Business feature: Couple in business of raising alpacas

By Gabriel Monte: Freedom New Mexico

Sharon Harris said her retirement plan has four legs, hums and makes great clothes.

Harris is talking about the herd of alpacas she and her husband Wayne Harris raise on their farm in House called Las Rosas Alpacas. She said they have been raising alpacas for eight years.

Alpacas are kin to llamas and are bred for their fleece, said Wayne Harris, an Air Force veteran and retired state employee. Alpaca fibers are used to make blankets and clothing, such as suits and denim, he said.

Unlike wool, alpaca fibers are hypoallergenic, according to Sharon Harris, a dietician who works for the Roosevelt General Hospital and the Plains Regional Medical Center,

“Alpaca fiber is not prickly and does not make you itch,” she said.

Wayne Harris said the 40 alpacas they have produce 200 pounds of fiber, which he sells for between $5 to $10 a pound.

He said he also breeds and sells alpacas, in addition to raising sheep and dogs.

There are more than 100,000 alpacas registered in the country, according to the Alpaca Owners and Breeders Association Web site.

Sharon Harris said they got into breeding alpacas because they wanted to go back to the ranching lifestyle they grew up around. But the conditions in the mountains east of Albuquerque where they lived at the time would not support cattle or horses, Wayne Harris said.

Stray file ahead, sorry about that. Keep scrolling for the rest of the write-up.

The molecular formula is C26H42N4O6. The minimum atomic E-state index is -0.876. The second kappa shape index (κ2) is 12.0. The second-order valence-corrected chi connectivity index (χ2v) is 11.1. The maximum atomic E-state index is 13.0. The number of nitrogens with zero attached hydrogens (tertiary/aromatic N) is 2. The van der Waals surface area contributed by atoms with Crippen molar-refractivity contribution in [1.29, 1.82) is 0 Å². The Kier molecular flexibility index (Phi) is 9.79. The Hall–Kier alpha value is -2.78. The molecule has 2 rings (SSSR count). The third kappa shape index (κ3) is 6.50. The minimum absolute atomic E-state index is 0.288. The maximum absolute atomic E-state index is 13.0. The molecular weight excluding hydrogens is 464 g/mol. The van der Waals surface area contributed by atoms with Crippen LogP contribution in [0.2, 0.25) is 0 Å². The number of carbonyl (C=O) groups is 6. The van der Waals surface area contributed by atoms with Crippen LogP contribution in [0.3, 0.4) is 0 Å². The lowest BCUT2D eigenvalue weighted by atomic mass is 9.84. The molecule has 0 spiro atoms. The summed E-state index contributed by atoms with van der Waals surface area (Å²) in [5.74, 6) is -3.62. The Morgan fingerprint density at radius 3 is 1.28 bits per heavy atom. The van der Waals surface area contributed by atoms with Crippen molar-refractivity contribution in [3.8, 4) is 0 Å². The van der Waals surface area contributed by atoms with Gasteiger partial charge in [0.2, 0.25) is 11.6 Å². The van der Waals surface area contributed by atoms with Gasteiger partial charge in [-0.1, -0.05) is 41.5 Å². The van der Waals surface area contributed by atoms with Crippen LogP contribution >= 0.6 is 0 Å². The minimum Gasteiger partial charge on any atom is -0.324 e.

Also cattle required too much land, he said. A herd of 10 to 15 alpacas can graze on four to five acres of land, since they eat only 2 percent of their weight, unlike cattle that eat 20 percent of their weight, he said.

Sharon Harris said she prefers raising alpacas because they aren’t aggressive and gentle.

“I love raising alpacas; I like them because they’re not big, (and) if they step on me they don’t hurt me,” she said. “When you’re out on the field with them they hum to communicate with each other, so its a very peaceful, wonderful animal to be around.”

Sharon Harris said she hopes that by the time she retires they have bred enough alpacas to sell.

“We think (in the future) the demand for alpaca fiber will grow and grow,” she said. “ It’s kind of like a savings account but it’s a cute savings account.”